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This is a guide about making paper plate suncatchers. A delightful craft to try with your children is to make some beautiful paper plate suncatchers.
Contact paper doesn't just have to be used in large blocks. You can use scraps to make patchwork (I did this to re-furbish a semi-sturdy shopping bag.) Or, as inspired by designsponge, use different strips of wood grain to create an inlay effect. Easy! Wood grain contact paper is also great for covering wooden/fiberboard shelves. And I put a strip at the bottom of a found book case to mask some slight damage to the fiberboard base.
Source: me and designsponge.com
By pamphyila from L.A., CA
This is a guide about making Victorian coasters. Using vintage art or wallpaper you can create lovely useful coasters for your home or a gift.
Leftover wallpaper or pieces from a sample book can be made into beautiful bookmarks. This is a guide about wallpaper bookmarks.
This is a guide about making Christmas coasters. These Christmas coasters are an adorable and useful decoration.
Traditionally a quilt is made of fabric layers that are stitched together. However, you can make a paper "quilt" as an art or school project display or even as a gift or wall decoration. This is a guide about making a paper "quilt".
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I am looking for info on Contact paper projects. Does anyone know a website with pics and directions for covering items with Contact paper? I'm trying to cover a small night stand. The veneer in peeling off and I need a temp fix till I can find another one. I'm having trouble with the corners and edges. I folded the corners like wrapping paper but it does not look quite right.
Contact paper is great for FLAT surfaces - but no matter what you do, folding it like that will be bulky & give you unsatisfactory results. You have to apply in flat planes. I would suggest covering the top and then, if necessary- applying the contact paper on the sides and cutting off edges with a razor blade or something like it - Remember, try to apply it flat to the sides of the stand etc. If the stand is laminate - you might be able to touch up the laminate - and only cover the top and sides of the piece. I like to use contact paper to creat faux marble/stone tops to furniture & have done it several times with good results.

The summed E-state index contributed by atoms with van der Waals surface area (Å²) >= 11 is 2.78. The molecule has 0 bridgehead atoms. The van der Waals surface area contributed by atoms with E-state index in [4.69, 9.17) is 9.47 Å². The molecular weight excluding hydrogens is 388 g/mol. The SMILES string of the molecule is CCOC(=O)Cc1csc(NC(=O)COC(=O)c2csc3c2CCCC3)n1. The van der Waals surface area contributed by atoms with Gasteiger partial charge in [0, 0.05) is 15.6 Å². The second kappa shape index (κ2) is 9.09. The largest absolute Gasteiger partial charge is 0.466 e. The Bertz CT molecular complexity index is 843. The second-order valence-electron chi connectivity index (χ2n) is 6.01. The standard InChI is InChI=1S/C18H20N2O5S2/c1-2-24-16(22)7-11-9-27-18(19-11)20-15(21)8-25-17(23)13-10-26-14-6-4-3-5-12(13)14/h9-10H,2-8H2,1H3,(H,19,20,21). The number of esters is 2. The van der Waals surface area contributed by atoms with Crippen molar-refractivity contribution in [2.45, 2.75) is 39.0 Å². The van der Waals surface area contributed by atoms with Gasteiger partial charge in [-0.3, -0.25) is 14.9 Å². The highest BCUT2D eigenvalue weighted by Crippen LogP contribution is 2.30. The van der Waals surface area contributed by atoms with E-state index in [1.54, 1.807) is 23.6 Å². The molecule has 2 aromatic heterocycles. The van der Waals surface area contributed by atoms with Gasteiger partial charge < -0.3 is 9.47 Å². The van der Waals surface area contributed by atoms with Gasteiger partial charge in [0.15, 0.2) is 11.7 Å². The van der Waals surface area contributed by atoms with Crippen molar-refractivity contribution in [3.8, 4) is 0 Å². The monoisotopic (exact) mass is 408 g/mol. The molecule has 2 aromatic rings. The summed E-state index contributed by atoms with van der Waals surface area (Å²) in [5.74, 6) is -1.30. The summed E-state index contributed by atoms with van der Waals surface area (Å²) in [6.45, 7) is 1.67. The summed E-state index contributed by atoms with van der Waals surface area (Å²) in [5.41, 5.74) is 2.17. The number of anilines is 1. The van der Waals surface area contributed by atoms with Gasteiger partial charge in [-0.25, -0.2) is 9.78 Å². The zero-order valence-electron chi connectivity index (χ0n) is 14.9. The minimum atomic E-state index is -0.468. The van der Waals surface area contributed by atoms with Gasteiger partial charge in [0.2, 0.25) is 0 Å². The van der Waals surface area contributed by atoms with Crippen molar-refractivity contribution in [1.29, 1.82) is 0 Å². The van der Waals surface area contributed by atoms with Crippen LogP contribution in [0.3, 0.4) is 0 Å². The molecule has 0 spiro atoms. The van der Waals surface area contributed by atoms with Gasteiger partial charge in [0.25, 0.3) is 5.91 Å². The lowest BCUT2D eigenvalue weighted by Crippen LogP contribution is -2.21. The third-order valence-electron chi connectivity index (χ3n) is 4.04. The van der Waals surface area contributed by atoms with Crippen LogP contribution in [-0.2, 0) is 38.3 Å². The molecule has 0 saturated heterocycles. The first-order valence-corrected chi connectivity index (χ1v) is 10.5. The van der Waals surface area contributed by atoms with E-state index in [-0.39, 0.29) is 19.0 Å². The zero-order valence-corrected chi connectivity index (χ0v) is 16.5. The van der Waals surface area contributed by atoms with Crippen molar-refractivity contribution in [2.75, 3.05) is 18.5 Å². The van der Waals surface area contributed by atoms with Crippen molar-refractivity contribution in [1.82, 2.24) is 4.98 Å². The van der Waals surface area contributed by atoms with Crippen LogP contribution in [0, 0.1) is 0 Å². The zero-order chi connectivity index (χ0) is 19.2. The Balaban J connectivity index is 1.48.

When you are going around corners with Contact paper, you need to cut from the edge of the paper straight to the corner of the object you are covering. Then smooth one edge of the Cp down from the middle of the side and smoothing to the edge of the Cp and working your way outward to the corners. For an inside corner, cut the corner of the Cp on the diagonal and fold the Cp inside; it should line up side by side inside the corner. Always smooth Cp from the center out to the edges, relift/resmooth for major air bubble removal and prick little ones with a pin and smooth. Practice corners by wrapping a sturdy cardboard box and then you can use the box to hide away jewelry, office, sewing or craft supplies and then placed atop the furniture you are covering and you have coordinated accessories!
I love Cp: I have covered those 4 drawer cardboard chests and made night stands that match my bedding (I attached matching fabric with spray adhesive and then sealed it in with clear Cp); I covered all my pantry shelves with the herbal Cp; ruined cherry tabletops have been covered with white marble Cp trimmed at the edge with an Exacto knife and buffed with car wax (or petroleum jelly!) for that marble sheen. You can use tips from wallpaper experts for special situations (corners, how to trim around obstacles, etc.) Have fun!
this has nothing to do with contact paper but with covering your night stand. Instead of using contact paper, have you considered shrink wrap? you can buy this at a hardware store, ups store, acutally anyplace that does shipping. You just use a blowdryer and the wrap 'shrinks' around anything you put it on.
I have had the same problem, and I found that putting packing tape on the corners (and fold just like you were folding the contact paper) worked great, and because it's clear no one knows it's there. Hope this helps.
How can I peel apart old contact paper?